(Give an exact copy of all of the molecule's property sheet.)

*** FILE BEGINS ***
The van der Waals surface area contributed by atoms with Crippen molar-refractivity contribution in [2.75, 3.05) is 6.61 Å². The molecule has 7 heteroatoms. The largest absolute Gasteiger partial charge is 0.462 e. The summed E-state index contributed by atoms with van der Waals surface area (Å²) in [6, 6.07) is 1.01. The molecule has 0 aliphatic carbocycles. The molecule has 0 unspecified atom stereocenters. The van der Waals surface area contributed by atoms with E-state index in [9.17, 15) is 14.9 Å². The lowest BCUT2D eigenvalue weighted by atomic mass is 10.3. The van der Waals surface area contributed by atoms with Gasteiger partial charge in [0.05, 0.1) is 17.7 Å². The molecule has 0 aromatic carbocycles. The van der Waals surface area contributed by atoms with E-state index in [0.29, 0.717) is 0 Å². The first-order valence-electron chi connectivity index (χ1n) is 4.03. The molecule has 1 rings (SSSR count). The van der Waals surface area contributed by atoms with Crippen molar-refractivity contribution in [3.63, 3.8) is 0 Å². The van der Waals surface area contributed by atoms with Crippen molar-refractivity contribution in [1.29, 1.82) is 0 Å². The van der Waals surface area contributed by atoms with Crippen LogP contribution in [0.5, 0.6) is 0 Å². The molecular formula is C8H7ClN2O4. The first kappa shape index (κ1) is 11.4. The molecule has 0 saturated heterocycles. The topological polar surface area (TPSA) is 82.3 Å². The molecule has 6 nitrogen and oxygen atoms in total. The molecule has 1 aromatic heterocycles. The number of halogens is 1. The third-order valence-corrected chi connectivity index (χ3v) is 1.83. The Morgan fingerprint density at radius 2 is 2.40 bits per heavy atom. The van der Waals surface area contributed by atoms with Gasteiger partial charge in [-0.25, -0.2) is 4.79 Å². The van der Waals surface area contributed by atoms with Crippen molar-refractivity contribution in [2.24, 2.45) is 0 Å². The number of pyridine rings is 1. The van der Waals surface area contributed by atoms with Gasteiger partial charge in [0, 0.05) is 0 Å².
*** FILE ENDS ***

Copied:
The van der Waals surface area contributed by atoms with Crippen molar-refractivity contribution in [2.75, 3.05) is 6.61 Å². The molecule has 7 heteroatoms. The largest absolute Gasteiger partial charge is 0.462 e. The summed E-state index contributed by atoms with van der Waals surface area (Å²) in [6, 6.07) is 1.01. The molecule has 0 aliphatic carbocycles. The molecule has 0 unspecified atom stereocenters. The van der Waals surface area contributed by atoms with E-state index in [9.17, 15) is 14.9 Å². The lowest BCUT2D eigenvalue weighted by atomic mass is 10.3. The van der Waals surface area contributed by atoms with Gasteiger partial charge in [0.05, 0.1) is 17.7 Å². The molecule has 0 aromatic carbocycles. The van der Waals surface area contributed by atoms with E-state index in [0.29, 0.717) is 0 Å². The first-order valence-electron chi connectivity index (χ1n) is 4.03. The molecule has 1 rings (SSSR count). The van der Waals surface area contributed by atoms with Crippen molar-refractivity contribution in [3.63, 3.8) is 0 Å². The van der Waals surface area contributed by atoms with Crippen molar-refractivity contribution in [1.29, 1.82) is 0 Å². The van der Waals surface area contributed by atoms with Crippen LogP contribution in [0.5, 0.6) is 0 Å². The molecular formula is C8H7ClN2O4. The first kappa shape index (κ1) is 11.4. The molecule has 0 saturated heterocycles. The topological polar surface area (TPSA) is 82.3 Å². The molecule has 6 nitrogen and oxygen atoms in total. The molecule has 1 aromatic heterocycles. The number of halogens is 1. The third-order valence-corrected chi connectivity index (χ3v) is 1.83. The Morgan fingerprint density at radius 2 is 2.40 bits per heavy atom. The van der Waals surface area contributed by atoms with Gasteiger partial charge in [-0.25, -0.2) is 4.79 Å². The van der Waals surface area contributed by atoms with Crippen molar-refractivity contribution in [2.24, 2.45) is 0 Å². The number of pyridine rings is 1. The van der Waals surface area contributed by atoms with Gasteiger partial charge in [0, 0.05) is 0 Å².